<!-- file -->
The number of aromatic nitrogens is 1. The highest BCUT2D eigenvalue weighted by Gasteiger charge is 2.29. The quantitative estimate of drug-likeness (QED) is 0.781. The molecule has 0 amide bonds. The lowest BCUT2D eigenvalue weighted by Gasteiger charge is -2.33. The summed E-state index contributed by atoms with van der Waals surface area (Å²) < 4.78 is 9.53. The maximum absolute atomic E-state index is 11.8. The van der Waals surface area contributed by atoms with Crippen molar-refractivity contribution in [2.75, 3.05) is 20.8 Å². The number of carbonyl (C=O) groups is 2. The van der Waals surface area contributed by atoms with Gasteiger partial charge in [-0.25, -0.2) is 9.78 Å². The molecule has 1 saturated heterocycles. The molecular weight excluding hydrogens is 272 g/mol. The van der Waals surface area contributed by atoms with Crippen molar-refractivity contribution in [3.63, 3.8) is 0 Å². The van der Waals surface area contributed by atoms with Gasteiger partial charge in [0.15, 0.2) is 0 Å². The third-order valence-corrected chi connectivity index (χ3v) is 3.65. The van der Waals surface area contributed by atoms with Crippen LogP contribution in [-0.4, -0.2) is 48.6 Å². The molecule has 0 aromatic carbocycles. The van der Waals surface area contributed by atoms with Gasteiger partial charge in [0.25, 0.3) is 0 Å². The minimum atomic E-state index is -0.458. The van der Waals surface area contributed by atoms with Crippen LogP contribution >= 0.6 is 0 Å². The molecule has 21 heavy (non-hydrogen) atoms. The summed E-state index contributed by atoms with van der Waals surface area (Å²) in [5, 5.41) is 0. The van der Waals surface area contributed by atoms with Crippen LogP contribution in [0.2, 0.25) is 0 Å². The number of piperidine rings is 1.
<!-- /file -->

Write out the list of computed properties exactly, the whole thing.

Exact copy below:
The number of aromatic nitrogens is 1. The highest BCUT2D eigenvalue weighted by Gasteiger charge is 2.29. The quantitative estimate of drug-likeness (QED) is 0.781. The molecule has 0 amide bonds. The lowest BCUT2D eigenvalue weighted by Gasteiger charge is -2.33. The summed E-state index contributed by atoms with van der Waals surface area (Å²) < 4.78 is 9.53. The maximum absolute atomic E-state index is 11.8. The van der Waals surface area contributed by atoms with Crippen molar-refractivity contribution in [2.75, 3.05) is 20.8 Å². The number of carbonyl (C=O) groups is 2. The van der Waals surface area contributed by atoms with Gasteiger partial charge in [-0.25, -0.2) is 9.78 Å². The molecule has 1 saturated heterocycles. The molecular weight excluding hydrogens is 272 g/mol. The van der Waals surface area contributed by atoms with Crippen molar-refractivity contribution in [3.63, 3.8) is 0 Å². The van der Waals surface area contributed by atoms with Gasteiger partial charge in [0.15, 0.2) is 0 Å². The third-order valence-corrected chi connectivity index (χ3v) is 3.65. The van der Waals surface area contributed by atoms with Crippen LogP contribution in [-0.4, -0.2) is 48.6 Å². The molecule has 0 aromatic carbocycles. The van der Waals surface area contributed by atoms with Gasteiger partial charge in [0.25, 0.3) is 0 Å². The minimum atomic E-state index is -0.458. The van der Waals surface area contributed by atoms with Crippen LogP contribution >= 0.6 is 0 Å². The molecule has 21 heavy (non-hydrogen) atoms. The summed E-state index contributed by atoms with van der Waals surface area (Å²) in [5, 5.41) is 0. The van der Waals surface area contributed by atoms with Crippen LogP contribution in [0.2, 0.25) is 0 Å². The number of piperidine rings is 1.